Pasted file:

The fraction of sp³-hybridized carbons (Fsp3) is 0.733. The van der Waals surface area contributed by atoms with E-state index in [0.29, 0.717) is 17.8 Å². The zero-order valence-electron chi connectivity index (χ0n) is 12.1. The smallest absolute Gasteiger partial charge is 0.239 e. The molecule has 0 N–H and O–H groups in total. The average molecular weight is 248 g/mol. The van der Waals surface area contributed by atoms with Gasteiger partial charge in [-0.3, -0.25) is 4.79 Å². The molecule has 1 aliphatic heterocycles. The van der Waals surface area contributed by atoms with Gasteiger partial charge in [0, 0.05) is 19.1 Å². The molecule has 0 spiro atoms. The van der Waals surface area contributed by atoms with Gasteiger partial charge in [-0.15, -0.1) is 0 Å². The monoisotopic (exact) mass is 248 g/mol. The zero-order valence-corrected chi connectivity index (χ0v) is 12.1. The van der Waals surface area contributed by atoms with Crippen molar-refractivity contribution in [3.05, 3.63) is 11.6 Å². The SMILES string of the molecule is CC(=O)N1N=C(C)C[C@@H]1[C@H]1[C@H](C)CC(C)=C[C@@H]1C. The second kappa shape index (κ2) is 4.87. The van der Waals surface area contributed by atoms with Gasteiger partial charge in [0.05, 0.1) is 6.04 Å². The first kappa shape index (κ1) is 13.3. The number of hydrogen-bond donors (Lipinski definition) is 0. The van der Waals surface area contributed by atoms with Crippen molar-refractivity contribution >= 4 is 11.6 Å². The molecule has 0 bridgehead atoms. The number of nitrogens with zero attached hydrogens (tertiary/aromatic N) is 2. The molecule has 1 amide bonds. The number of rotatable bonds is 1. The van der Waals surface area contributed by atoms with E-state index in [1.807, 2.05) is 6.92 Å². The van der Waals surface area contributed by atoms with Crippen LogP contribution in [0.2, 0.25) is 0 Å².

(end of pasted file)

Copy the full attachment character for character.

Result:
The fraction of sp³-hybridized carbons (Fsp3) is 0.733. The van der Waals surface area contributed by atoms with E-state index in [0.29, 0.717) is 17.8 Å². The zero-order valence-electron chi connectivity index (χ0n) is 12.1. The smallest absolute Gasteiger partial charge is 0.239 e. The molecule has 0 N–H and O–H groups in total. The average molecular weight is 248 g/mol. The van der Waals surface area contributed by atoms with Gasteiger partial charge in [-0.3, -0.25) is 4.79 Å². The molecule has 1 aliphatic heterocycles. The van der Waals surface area contributed by atoms with Gasteiger partial charge in [0, 0.05) is 19.1 Å². The molecule has 0 spiro atoms. The van der Waals surface area contributed by atoms with Gasteiger partial charge in [-0.15, -0.1) is 0 Å². The monoisotopic (exact) mass is 248 g/mol. The zero-order valence-corrected chi connectivity index (χ0v) is 12.1. The van der Waals surface area contributed by atoms with Crippen molar-refractivity contribution in [3.05, 3.63) is 11.6 Å². The SMILES string of the molecule is CC(=O)N1N=C(C)C[C@@H]1[C@H]1[C@H](C)CC(C)=C[C@@H]1C. The second kappa shape index (κ2) is 4.87. The van der Waals surface area contributed by atoms with Gasteiger partial charge in [0.05, 0.1) is 6.04 Å². The first kappa shape index (κ1) is 13.3. The number of hydrogen-bond donors (Lipinski definition) is 0. The van der Waals surface area contributed by atoms with Crippen molar-refractivity contribution >= 4 is 11.6 Å². The molecule has 0 bridgehead atoms. The number of nitrogens with zero attached hydrogens (tertiary/aromatic N) is 2. The molecule has 1 amide bonds. The number of rotatable bonds is 1. The van der Waals surface area contributed by atoms with E-state index in [1.807, 2.05) is 6.92 Å². The van der Waals surface area contributed by atoms with Crippen LogP contribution in [0.2, 0.25) is 0 Å².